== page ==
MDLF: What is your name and where do you live?
MK: My name is Miyuki. I live in Tokyo, Japan
MDLF: We'd love to hear a bit about your background. What lead you to this place where you are now?
MK: I don’t know what exactly lead me to this place though I just know I’m now in the place I am supposed to be. I was born in a very rural area, a small village and never enjoyed my life when I was a kid. I always wanted to go out to a city like Tokyo, and when I was maybe 11year old, I started to feel like I wanted to go abroad to see and experience the life outside of Japan. I had never felt like I was at home, in that village.
So when I got in high school, I decided to become an exchange student and went to the high school in Georgia, U.S. for a year and that year made me grow so much.
After graduated University, I earned $10000 as working day and night (maybe I slept only 3-4hours a day for 3 months) to go to NY for studying graphic design. When one year passed, I realized NY is not the place for me and went back to Tokyo and somehow I joined an all-girl band and started to tour the world as the bass player for 5 years.
Before running “commune”, I’ve never thought about or wanted to run the gallery or never got into Art so much, but my friend, former owner of “commune” told me she wanted to quit this and was looking for someone who could take over “commune” and I just said “ I do” because that time I didn’t have a job and had plenty of time after leaving the band. Then I became the gallery manager and director.
MDLF: When did art first speak to you? Was there an artist, place, or memory?
MK: I’m not sure if art has ever spoken to me, but I just do remember that I loved drawing and painting, also doing calligraphy when I was a kid because I could just get into my own zone, enjoy the space and colors on paper or canvas, and feel the texture of the pencil and paper whenever I was doing those and didn’t have to worry about other things.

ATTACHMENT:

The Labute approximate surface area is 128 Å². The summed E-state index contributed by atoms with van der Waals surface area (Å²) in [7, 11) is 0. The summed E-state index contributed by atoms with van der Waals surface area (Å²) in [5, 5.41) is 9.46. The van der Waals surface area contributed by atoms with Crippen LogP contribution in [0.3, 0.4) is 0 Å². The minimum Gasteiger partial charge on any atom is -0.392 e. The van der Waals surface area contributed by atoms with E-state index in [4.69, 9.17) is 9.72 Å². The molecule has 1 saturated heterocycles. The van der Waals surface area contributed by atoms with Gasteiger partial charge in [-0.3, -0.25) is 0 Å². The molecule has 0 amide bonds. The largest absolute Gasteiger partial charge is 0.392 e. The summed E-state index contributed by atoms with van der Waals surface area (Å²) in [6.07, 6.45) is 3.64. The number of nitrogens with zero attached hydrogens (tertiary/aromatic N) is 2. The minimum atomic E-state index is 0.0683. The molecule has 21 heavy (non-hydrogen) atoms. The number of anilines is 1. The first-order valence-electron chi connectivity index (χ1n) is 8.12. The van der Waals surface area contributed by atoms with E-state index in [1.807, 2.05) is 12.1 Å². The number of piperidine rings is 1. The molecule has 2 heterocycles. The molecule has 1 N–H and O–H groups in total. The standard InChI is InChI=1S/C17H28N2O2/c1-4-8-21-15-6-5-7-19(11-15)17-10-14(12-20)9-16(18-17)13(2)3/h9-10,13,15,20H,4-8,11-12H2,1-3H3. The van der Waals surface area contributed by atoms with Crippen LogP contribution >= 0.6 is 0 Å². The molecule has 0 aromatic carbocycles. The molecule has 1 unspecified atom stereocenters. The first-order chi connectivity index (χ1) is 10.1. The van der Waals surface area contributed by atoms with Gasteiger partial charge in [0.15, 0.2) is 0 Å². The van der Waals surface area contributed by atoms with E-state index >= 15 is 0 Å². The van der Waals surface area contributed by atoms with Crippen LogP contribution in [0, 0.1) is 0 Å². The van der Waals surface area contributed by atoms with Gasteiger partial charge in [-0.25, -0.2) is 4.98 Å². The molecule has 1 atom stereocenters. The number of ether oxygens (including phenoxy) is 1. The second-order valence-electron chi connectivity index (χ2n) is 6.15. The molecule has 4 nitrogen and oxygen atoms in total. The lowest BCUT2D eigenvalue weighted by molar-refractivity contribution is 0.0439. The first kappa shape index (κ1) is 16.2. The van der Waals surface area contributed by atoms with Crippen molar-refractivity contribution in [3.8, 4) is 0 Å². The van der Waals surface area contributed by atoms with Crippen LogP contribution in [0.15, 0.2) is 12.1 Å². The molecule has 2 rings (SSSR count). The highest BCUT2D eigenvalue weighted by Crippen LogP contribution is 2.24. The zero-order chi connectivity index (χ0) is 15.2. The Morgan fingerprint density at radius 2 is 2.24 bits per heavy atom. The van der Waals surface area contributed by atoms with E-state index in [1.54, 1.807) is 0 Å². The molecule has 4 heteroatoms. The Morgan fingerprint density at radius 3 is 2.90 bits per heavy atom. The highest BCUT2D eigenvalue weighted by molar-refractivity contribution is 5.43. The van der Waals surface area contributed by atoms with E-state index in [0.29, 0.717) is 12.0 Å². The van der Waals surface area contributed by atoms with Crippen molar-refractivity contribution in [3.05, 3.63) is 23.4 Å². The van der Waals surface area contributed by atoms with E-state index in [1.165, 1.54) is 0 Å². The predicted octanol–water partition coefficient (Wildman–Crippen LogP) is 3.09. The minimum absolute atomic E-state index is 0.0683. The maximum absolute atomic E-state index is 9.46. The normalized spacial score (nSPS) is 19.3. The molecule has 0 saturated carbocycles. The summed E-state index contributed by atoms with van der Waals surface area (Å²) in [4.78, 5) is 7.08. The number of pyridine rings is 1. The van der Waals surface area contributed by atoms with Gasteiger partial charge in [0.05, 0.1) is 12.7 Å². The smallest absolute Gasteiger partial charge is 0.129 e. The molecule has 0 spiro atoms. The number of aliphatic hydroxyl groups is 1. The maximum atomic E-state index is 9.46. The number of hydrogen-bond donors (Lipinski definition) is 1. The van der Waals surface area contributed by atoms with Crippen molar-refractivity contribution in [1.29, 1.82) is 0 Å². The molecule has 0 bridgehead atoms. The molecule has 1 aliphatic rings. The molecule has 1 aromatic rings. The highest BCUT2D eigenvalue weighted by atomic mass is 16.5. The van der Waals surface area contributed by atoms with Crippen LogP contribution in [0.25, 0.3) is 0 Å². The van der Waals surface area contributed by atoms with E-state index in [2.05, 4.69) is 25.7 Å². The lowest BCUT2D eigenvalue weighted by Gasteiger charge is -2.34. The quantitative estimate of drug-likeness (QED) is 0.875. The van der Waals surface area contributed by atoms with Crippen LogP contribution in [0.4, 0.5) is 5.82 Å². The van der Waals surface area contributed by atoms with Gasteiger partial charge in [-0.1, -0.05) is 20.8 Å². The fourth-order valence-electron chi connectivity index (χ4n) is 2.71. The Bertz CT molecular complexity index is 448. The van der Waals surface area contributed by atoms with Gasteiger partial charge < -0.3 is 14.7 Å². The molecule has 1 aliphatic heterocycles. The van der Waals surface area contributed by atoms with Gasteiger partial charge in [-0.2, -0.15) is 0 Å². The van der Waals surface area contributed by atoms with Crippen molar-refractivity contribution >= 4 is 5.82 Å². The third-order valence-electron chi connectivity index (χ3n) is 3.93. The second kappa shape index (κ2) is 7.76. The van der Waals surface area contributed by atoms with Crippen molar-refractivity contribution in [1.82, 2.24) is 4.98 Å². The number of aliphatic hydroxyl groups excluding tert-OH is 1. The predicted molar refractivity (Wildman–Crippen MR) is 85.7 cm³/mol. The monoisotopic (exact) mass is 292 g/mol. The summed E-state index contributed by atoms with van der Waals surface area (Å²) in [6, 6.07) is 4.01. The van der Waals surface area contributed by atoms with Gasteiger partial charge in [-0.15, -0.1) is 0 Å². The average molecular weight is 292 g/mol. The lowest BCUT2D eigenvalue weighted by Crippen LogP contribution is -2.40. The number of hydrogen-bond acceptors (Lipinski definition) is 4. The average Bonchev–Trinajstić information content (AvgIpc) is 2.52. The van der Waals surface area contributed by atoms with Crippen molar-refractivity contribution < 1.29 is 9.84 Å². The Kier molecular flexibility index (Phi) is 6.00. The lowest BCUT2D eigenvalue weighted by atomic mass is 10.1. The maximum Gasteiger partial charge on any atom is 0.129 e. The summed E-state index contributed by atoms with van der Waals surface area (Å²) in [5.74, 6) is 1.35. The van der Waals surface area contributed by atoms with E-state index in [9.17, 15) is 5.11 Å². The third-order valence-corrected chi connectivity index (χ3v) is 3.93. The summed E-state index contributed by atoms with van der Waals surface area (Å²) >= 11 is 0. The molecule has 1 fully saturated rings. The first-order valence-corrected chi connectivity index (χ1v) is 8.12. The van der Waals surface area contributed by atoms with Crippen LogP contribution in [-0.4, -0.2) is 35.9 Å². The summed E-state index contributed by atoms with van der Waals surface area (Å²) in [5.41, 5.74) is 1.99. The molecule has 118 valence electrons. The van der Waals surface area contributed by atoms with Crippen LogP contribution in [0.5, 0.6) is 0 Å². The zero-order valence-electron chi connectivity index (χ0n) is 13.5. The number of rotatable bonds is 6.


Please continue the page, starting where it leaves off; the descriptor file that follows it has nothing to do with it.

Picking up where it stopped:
MDLF: What is Commune?
MK: We “commune” run small publishing label called “commune Press” and also does curating and organizing art shows to introduce undiscovered and promising artists to as many people as possible all around the world.
MDLF: When did Commune begin?
MK: I took over “commune” from my friend in the Spring of 2011.
MDLF: You started publishing artist's books & zines and producing merchandise. Can you share with us your creative process? How do you find the artist? What types of artists speak to the aesthetic and vibe of Commune?
I find the artists on instagram sometimes but now we have become good friends with several artists whom we worked with and they introduce their friends, great artists to me and so on.
I usually get a crush on the artists who are really into what they are in love with and what they are working on, like kind of nerd type maybe. I just always love to listen to what they are into at the moment.
MDLF: What are Mondays vs Saturday's like for you? Can you tell us about your day?
MK: To me, Mondays are more relaxing since “commune” opens the shop on Saturday and Sunday, so Saturday morning is usually busy for preparing to set and organize the shop.
I usually wake up around 8am and have a coffee and breakfast with my husband Shuichi. After Shuichi leaves home for work, I start e-mailing, mostly artists while doing housework. I like to eat lunch at home so usually go to commune shop/office after taking lunch in the afternoon and dispatching the orders from commune’s online store and doing other stuff.